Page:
Noah Lyles overtakes Justin Gatlin for Diamond League 100m title

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Noah Lyles beat Justin Gatlin for the first time, overtaking a struggling 37-year-old in the last 20 meters to win the Diamond League 100m title in Zurich on Thursday.

Lyles, who will not race the 100m at next month’s world championships to focus on the 200m, clocked 9.98 seconds into a .4 meter/second headwind. He remains the second-fastest man in the world this year (and this Olympic cycle) behind Christian Coleman.

“The race was not as fast as I wanted,” said Lyles, who has run 9.86 and went on to perform a song in a closing ceremony with Olympic silver medalist pole vaulter Sandi Morris on Thursday night. “Today was like a world championships final for me.”

Coleman, who has clocked 9.79, 9.81 and 9.82 the last three years, was not in Zurich as he as contests a charge of missing three drug tests that could lead to a suspension.

Gatlin led at about 70 meters before slowing to fourth place in 10.08. He came to Zurich as the world championships favorite with Coleman’s status in limbo, but now the likes of 2012 Olympic silver medalist Yohan Blake (third on Thursday) have to be considered.

The Diamond League season concludes with the second of two finals meets in Brussels on Sept. 6. Lyles is expected to race the 200m.

In other events Thursday, Norwegian Karsten Warholm ran the second-fastest 400m hurdles in history, clocking 46.92 seconds. Only Kevin Young‘s 27-year-old world record of 46.78 was faster. Warholm, the 2017 World champion, outdueled American Rai Benjamin, who ran 46.98 to move into a share of third place on the all-time list.

Olympic 400m champion Shaunae Miller-Uibo ran the world’s fastest 200m in four years, winning in 21.74 seconds. The Bahamian is undefeated at all distances for two years but will not race the 200m at worlds because it overlaps with the 400m. The IAAF is reviewing Miller-Uibo’s request to change the 2020 Olympic schedule to better accommodate a 200m/400m double. More on that process here.

With Miller-Uibo absent from the worlds 200m, the favorites are Brit Dina Asher-Smith, who was runner-up in 22.08 on Thursday, and Olympic champion Elaine Thompson of Jamaica, who is ranked second this year at 22.00 and was third in 22.44 in Zurich.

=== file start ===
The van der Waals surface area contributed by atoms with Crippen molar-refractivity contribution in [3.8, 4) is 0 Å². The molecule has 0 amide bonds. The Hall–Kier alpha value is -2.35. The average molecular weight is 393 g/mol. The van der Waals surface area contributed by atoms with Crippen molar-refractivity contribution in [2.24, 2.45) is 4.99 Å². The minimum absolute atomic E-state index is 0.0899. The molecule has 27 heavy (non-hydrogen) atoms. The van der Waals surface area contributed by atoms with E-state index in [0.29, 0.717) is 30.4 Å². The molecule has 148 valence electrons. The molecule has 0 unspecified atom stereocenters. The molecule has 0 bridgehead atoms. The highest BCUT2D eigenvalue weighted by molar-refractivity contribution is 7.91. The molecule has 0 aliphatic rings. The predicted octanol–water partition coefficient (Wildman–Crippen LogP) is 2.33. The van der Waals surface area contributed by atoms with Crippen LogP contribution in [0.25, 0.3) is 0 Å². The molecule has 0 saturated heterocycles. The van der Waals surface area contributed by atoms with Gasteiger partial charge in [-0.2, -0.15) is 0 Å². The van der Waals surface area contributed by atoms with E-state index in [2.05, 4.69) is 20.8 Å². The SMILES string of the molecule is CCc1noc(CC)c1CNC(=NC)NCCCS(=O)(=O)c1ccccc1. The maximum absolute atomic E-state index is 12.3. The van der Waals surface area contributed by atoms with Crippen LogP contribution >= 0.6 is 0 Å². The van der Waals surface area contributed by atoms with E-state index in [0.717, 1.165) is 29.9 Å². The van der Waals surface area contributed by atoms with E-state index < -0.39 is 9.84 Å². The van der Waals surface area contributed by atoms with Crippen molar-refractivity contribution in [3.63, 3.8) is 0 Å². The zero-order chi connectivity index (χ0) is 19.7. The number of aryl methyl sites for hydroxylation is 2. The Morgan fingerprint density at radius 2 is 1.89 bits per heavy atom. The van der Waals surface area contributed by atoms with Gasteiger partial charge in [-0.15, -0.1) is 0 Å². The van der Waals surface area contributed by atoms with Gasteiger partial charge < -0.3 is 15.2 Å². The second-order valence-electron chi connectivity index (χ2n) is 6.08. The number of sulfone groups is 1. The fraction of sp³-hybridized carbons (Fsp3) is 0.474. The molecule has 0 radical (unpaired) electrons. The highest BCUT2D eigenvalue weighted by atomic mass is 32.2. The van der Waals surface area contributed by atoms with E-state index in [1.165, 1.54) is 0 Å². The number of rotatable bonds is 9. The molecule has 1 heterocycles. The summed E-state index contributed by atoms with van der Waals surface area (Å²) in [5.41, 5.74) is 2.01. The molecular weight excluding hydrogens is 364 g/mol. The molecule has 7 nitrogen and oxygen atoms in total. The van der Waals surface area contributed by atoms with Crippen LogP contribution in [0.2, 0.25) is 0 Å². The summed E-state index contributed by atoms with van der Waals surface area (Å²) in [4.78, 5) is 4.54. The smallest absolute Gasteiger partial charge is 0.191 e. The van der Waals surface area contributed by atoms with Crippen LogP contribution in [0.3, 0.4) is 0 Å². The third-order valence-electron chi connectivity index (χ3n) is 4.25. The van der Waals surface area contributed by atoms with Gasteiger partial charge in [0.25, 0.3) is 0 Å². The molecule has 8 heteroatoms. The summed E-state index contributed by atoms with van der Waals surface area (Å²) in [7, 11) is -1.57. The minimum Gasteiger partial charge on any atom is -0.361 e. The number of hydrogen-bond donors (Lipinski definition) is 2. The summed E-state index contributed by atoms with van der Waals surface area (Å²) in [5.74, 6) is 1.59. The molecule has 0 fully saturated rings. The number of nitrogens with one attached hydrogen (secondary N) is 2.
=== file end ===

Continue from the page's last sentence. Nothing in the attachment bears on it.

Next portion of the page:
Sydney McLaughlin ran away from world-record holder Dalilah Muhammad in the 400m hurdles. McLaughlin clocked 52.85 to win by 1.01 seconds, while Muhammad was third in 54.13, well her record-breaking 52.20 from the USATF Outdoor Championships last month. Muhammad and McLaughlin are the only women to break 53 seconds this year, making them the clear gold-silver favorites at worlds.

“I’m shocked and amazed,” McLaughlin said, adding that she must improve after hitting two hurdles. “I didn’t expect to come out here and win.”

Donavan Brazier surged past a gassed Nijel Amos to win the 800m in 1:42.70, one tenth off Johnny Gray‘s 34-year-old American record. Brazier, who notched his first Diamond League win in June, is now a gold-medal contender for worlds. No American has earned an Olympic or world title at 800m since Dave Wottle prevailed in a hat in Munich in 1972.

Bahrain’s Salwa Eid Naser won the 400m in 50.24 seconds against a field lacking Miller-Uibo. Naser hasn’t been beaten by anyone other than Miller-Uibo in two years.

World-record holder Beatrice Chepkoech won a 3000m steeplechase that included four of the six fastest women in history, plus reigning world champion Emma Coburn. Chepkoech, whose world record is 8:44.32, won in 9:01.71 to consolidate world championships favorite status. Coburn was 8.3 seconds slower in sixth and faces a difficult task to beat two of the four Kenyans at worlds next month to get back on the podium.

Ethiopian-born Dutchwoman Sifan Hassan followed up her mile world record from last month by winning the 1500m over a field including world-record holder Genzebe Dibaba. Hassan clocked 3:57.08, well off the world’s fastest time of 2019 that she owns (3:55.30). Hassan has range from 800m through the 10,000m, and it’s unknown what her world championships schedule will be.

American record holder Sam Kendricks won the pole vault over a field that included the world-record holder (Renaud Lavillenie of France) and Rio Olympic champion (Thiago Braz of Brazil). Kendricks, who leads the world this year with a 6.06-meter clearance, needed only to get past 5.93 for his second Diamond League title.

Cuban 21-year-old Juan Miguel Echevarria won the long jump with an 8.65-meter leap, farthest in the world this year.

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Snowboarders sue coach, USOPC in assault, harassment case

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Olympic bronze medalist Rosey Fletcher has filed a lawsuit accusing former snowboard coach Peter Foley of sexually assaulting, harassing and intimidating members of his team for years, while the organizations overseeing the team did nothing to stop it.

Fletcher is a plaintiff in one of two lawsuits filed in U.S. District Court in Los Angeles on Thursday. One names Foley, the U.S. Olympic and Paralympic Committee, the U.S. Ski & Snowboard team and its former CEO, Tiger Shaw, as defendants. Another, filed by a former employee of USSS, names Foley, Shaw and the ski federation as defendants.